Look what the cat dragged into NCAV

This is my first post where I explain why I bought a company’s stock. Well, fuck it. I’ve been doing this for sometime now, and am still fine-tuning my NCAV radar. When it catches, I’m exhilarated. I dig, I search for net-nets and not many come to the surface. Many times being a Graham investor seems a lot like fishing. I’m an awful fisherman. It seems as if I use radioactive poop as bait and so I spend hours and hours under the sun doing nothing but looking to the big horizon curve. Nothing. Plain simple deadly boredom. And then, bam!, something appears. This of course has happened before, just to realize that there’s a reason for a NCAV to be a NCAV. Well, not Emerson Radio. Emerson used to be big and the brand famous. It used to dominate the radio market, when having a radio was considered a window to the world. Multiple characters have come and gone by Emerson, and Emerson keeps humming.

It has introduced itself into so many business lines, that naming them would be tiresome. Radio clocks, TV sets, air conditioning and even defibrillators. In 1973, Emerson, then a subsidiary of National Union Electric, sold its licensing rights to Major Electronics. From 1976 to 1977 and after shedding its previous business to focus on phonographs, Major renamed itself to Emerson Radio and moved to New Jersey. Emerson used to manufacture its products in the US. After 1980, not one of its products is. Mostly, it imported (and still does) from Asia, assembled in New Jersey and sold in the US. It seems that the history of the company is written in the low-end of the market, always competing at lower prices. Oh yeah, and Emerson adventured into PC’s (typical). That was a multi-million loss for the company that eventually dropped that line of products. That takes us to the present, which is entwined in an extremely complicated fashion.

Grande Holdings, a Bermudas company, acquired a controlling stake in Emerson (~56%) and then entered into liquidation. The High Court of Hong Kong appointed Fok Hei Yu (also know as Vincent Fok) and Roderick Sutton to manage Grande, and as such manage its controlling stake in Emerson. Both are part of FTI Consulting. So, the directors of Grande no longer hold the power to control Emerson, FTI does. In March 20, 2013, the liquidators informed Emerson that it was its goal to sell Grande’s stake. Now, the liquidators have partnered with Grande and a Grande’s creditor to pursue a restructuring proposal in which Grande is re-listed in the Hong Kong stock market. Under this proposal, Grande retains Emerson. Worst case scenario? The situation drags on and Emerson’s value is wasted.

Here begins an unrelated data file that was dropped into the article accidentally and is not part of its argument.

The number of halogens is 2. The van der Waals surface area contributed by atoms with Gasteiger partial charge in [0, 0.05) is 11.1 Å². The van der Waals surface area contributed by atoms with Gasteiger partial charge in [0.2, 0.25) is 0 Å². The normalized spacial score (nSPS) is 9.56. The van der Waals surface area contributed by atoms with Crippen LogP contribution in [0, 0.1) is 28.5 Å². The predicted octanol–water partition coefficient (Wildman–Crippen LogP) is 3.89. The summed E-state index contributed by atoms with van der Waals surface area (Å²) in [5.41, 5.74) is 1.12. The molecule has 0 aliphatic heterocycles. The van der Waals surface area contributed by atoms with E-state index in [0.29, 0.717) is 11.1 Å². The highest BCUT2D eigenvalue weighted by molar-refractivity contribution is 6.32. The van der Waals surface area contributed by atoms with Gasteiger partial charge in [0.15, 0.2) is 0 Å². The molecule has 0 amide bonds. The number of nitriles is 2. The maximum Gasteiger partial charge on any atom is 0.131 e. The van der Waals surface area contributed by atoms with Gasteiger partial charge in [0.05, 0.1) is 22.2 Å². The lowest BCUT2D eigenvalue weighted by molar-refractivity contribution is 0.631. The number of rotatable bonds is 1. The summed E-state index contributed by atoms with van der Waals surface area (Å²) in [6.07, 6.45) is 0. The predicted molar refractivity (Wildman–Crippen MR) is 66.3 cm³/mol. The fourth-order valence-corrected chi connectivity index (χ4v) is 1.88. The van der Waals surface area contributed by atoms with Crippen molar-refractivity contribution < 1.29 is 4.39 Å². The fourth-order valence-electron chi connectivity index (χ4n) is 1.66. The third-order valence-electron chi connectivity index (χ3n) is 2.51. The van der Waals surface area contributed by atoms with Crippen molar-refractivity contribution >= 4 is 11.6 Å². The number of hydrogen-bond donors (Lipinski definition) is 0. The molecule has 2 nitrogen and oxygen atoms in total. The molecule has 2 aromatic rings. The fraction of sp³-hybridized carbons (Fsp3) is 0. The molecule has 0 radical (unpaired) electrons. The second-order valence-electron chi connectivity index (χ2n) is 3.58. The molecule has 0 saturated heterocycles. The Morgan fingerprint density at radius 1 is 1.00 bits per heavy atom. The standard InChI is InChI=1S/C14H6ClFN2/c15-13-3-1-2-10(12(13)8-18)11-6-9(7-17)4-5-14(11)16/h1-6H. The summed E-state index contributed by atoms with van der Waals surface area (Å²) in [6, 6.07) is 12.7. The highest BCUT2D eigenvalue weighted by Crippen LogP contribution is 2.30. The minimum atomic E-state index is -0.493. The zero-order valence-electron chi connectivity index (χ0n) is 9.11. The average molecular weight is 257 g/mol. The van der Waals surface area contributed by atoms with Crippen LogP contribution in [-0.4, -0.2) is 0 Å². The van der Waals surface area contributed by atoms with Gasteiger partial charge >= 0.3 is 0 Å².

Why am I interested in Emerson? Well, I was interested in September, but didn’t invest. Shortly after, Emerson informed the market that it would pay a special dividend of $0,7 per common stock. The stock price jumped to fully price its NCAV level and I lost interest. Then, this happened. After the dividend, the stock plunged, as investors felt that all of the bounty had been properly stuffed in their pockets and that now the stock was worth a lot less. Well, yes, but investors exaggerated.


As of June 30, the company reported $78M in current assets. This minus the dividend ($18,99M for 27M common stock), results in $2,01 in NCAV. And mostly is in hard cash. From a balance sheet point of view, the stock is highly under-priced.

However there are some worries with operations. Although the company is profitable, the effects of Wal-Mart stop buying two microwaves from the company have dented significantly in Emerson’s income, which is in a declining trend for years.

The major warning to look for: the company reported in its cash flow statement a loss of ~$12M in accounts receivable for the three months ended in June 30. A year ago, it reported a loss of ~$6M. Why would it report a loss in accounts receivable? Clients didn’t pay. That is troublesome and has the potential to seriously undermine the company.


According to the cash flow, the company isn’t eating into the cash pile to sustain its operation. A little activism investing: Lloyd Miller has a 5,6% stake in the company as of August 29, 2014 (a reduction from 7,2%). Mr Miller appears to have taken the opportunity to wind down his position in the price surge of the special dividend. His actions seem to corroborate the idea that he also sees the stock as being a NCAV and is pressing for the board to sell the company and distribute the money to its shareholders. I’m not banking my money on Mr Miller’s actions. I don’t need to. I bought a company worth ~$54M for ~$30M and in the meantime got a share of the ongoing operation that is profitable.

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